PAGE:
One of the many daunting steps after completing a manuscript is to look for literary agents that might be interested in your manuscript and who might hopefully represent and help you try to break into what is, essentially, a difficult market. Of course, before you do anything, it’s essential that you have proofread and polished your manuscript so that it is error free and has been correctly formatted. It needs to be complete in its entirety. Not only that, but you need to ensure your work is professionally presented. You won’t get far if you submit sloppy, untidy work accompanied by a badly written submission. Looking for agents isn’t about picking a name and sending them your manuscript. It involves research. Literary agents vary on what genres they prefer, what lengths they work with and whether they specialise in fiction or non-fiction. Time spent looking at agents and what they require is time well spent. In the UK, writers can use the Writers’ & Artists’ Yearbook, whic
Showing posts from November, 2019
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For writers who want to approach the traditional publishing route, there’s a few steps to take before that daunting task; the kind of things that will get the manuscript into the best shape it can be before it is submitted to an agent or publisher. Unlike self-publishing, traditional publishing requires a high standard of writing and editing. A good story is only as good as the way it is presented, so this also needs to be a high standard. So you’ve written your novel. Now to ready it for submission. Step 1 The first step is to ensure that the MSS has gone through several rounds of editing so that it is as near to perfect as it can be. That means not only presenting a cohesive, well written story, but one that is free from grammar and spelling mistakes and is punctuated correctly. Remember, any submission to agents or publishers is a showcase of your ability to write, so if you present a manuscript with errors in it, they will think less favourably about you as an author.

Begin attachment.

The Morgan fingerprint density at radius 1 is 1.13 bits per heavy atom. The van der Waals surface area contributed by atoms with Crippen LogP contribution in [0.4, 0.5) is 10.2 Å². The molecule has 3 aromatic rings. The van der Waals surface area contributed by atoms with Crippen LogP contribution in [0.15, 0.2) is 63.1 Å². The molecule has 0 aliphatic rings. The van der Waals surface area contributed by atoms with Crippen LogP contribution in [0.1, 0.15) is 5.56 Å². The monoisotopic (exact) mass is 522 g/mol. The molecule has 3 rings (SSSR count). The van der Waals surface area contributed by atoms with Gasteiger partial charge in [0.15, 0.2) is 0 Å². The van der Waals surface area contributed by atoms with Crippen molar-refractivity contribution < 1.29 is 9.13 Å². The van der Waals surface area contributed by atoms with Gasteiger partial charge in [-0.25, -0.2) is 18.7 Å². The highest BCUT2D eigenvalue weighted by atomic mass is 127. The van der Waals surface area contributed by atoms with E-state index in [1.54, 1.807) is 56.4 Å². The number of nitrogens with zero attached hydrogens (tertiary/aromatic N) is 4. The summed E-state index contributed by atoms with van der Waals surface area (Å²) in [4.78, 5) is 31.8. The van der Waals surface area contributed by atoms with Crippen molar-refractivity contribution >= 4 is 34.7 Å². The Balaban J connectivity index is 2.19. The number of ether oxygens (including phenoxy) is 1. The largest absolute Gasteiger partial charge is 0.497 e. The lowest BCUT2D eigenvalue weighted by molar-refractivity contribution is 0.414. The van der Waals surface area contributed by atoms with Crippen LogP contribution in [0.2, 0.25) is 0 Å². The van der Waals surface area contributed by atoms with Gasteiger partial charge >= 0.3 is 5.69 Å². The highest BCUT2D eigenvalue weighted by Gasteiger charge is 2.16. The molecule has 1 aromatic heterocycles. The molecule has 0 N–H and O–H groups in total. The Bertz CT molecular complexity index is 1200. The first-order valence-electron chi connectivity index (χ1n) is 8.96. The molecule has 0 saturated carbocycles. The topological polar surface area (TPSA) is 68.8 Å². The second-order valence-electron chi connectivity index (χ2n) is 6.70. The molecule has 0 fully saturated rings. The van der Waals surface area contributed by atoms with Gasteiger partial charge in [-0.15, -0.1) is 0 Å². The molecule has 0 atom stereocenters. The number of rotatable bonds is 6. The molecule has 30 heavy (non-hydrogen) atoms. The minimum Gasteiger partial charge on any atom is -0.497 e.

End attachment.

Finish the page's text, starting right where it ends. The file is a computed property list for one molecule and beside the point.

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Writers know that the opening chapter must hook the reader, but that’s only half the battle because the ending of your book is just as important as the opening. An ending doesn’t just close a story. It does more than that – it ties up all the loose ends, it closes those subplots and gives the reader a satisfactory ending to a good story. But more importantly the ending serves to sell your next book because if the reader enjoyed the story, they will want to read more of what you can offer. The thing about endings, however, is that they are probably the most difficult things to get right because the ending of a novel isn’t always clear at the time of writing it. Sometimes the ending only becomes apparent as the story unfolds, while other writers have at least some idea how it might end. To get the most from your ending, it must accomplish several things – it must make sense and relate directly to the plot, without sounding convoluted. It must answer all the questions the st